On the other hand, a more limited truce involving the end of Gazan border demonstrations – and the cessation of incendiary kite and balloon attacks from Gaza, which have burned large swaths of Israeli farmland, harmed wildlife, and affected Israel’s honey production before Rosh Hashanah – is feasible. In exchange, Shay said, Israel could reopen the Kerem Shalom border crossing, allowing more materials to flow into Gaza, and expand the fishing zone for Palestinian fishermen.
“The more limited the agreement, the more limited its ability to improve the Gazan economic situation,” he cautioned. Therefore, “it is like a painkiller, not an antibiotic. It does not significantly change the situation on the ground.” Any such arrangement should also include the return of the bodies of two IDF soldiers held by Hamas, Oron Shaul and Hadar Goldin, who were killed in combat during the 2014 Gaza conflict, in addition to the return of two Israeli nationals being held captive by Hamas. “This must be a condition,” Shay said.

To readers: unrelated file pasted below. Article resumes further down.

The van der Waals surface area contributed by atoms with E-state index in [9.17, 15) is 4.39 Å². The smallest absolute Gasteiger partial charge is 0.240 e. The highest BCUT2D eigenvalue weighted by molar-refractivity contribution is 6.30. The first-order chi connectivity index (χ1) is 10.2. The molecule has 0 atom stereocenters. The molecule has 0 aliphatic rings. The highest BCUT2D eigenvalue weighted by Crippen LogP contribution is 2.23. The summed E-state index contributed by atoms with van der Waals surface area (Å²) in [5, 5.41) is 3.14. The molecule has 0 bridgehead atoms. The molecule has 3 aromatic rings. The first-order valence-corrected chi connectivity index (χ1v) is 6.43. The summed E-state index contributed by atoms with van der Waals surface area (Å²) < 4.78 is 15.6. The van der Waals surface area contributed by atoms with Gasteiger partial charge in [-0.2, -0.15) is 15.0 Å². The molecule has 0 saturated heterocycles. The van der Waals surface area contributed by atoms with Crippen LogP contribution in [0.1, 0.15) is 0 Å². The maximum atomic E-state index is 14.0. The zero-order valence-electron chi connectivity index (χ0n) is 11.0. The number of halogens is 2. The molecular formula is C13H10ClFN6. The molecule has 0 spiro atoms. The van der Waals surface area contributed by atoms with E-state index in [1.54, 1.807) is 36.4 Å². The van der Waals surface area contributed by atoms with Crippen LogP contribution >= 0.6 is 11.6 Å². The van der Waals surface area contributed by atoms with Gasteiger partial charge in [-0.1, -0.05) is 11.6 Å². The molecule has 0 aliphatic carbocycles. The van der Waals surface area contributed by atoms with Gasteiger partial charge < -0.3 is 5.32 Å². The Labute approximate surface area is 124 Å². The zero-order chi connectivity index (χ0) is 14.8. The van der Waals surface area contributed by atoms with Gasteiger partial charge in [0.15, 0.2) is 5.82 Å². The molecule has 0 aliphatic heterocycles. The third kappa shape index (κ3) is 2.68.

Echoing Shay’s assessment, Dr. Col. (res.) Moshe Elad, one of the designers of the security coordination between the IDF and the PA, said any attempt to reach a full agreement was very likely to end in failure. “There are a number of arenas involved; each is more complex than the other,” said Elad, currently a lecturer at Western Galilee College. Hamas and the PA have failed at all previous attempts to settle their differences, and “this time will be no different,” he said.
On the Israel-Hamas front, Israel will want “full quiet” as part of a large package deal. But “Hamas has never agreed to full quiet,” Elad noted. “I don’t remember it ever agreeing to this.” “There are smaller [armed] groups in Gaza that are known as the rebellious groups. The truth is, if Hamas wants to, it can rein them in. But the problem is that Hamas does not want to stop them. It wants to use them to threaten Israel. Israel will insist on full quiet. It will insist that not even a single shot is fired. Hamas won’t agree to that,” Elad said.